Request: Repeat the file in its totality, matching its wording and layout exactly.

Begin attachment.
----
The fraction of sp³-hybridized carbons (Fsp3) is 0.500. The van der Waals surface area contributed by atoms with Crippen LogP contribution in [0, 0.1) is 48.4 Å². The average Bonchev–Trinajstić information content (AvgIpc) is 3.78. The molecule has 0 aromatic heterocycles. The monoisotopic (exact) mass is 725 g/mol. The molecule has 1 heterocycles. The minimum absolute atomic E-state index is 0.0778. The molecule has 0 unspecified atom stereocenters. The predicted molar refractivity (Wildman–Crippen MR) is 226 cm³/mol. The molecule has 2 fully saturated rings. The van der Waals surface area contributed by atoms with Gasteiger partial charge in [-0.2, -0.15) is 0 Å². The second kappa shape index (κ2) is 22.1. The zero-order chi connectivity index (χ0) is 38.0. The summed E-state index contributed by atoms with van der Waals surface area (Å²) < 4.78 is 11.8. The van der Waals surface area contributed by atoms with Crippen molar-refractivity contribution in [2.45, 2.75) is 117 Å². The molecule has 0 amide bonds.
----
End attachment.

The fraction of sp³-hybridized carbons (Fsp3) is 0.500. The van der Waals surface area contributed by atoms with Crippen LogP contribution in [0, 0.1) is 48.4 Å². The average Bonchev–Trinajstić information content (AvgIpc) is 3.78. The molecule has 0 aromatic heterocycles. The monoisotopic (exact) mass is 725 g/mol. The molecule has 1 heterocycles. The minimum absolute atomic E-state index is 0.0778. The molecule has 0 unspecified atom stereocenters. The predicted molar refractivity (Wildman–Crippen MR) is 226 cm³/mol. The molecule has 2 fully saturated rings. The van der Waals surface area contributed by atoms with Gasteiger partial charge in [-0.2, -0.15) is 0 Å². The second kappa shape index (κ2) is 22.1. The zero-order chi connectivity index (χ0) is 38.0. The summed E-state index contributed by atoms with van der Waals surface area (Å²) < 4.78 is 11.8. The van der Waals surface area contributed by atoms with Crippen molar-refractivity contribution in [2.45, 2.75) is 117 Å². The molecule has 0 amide bonds.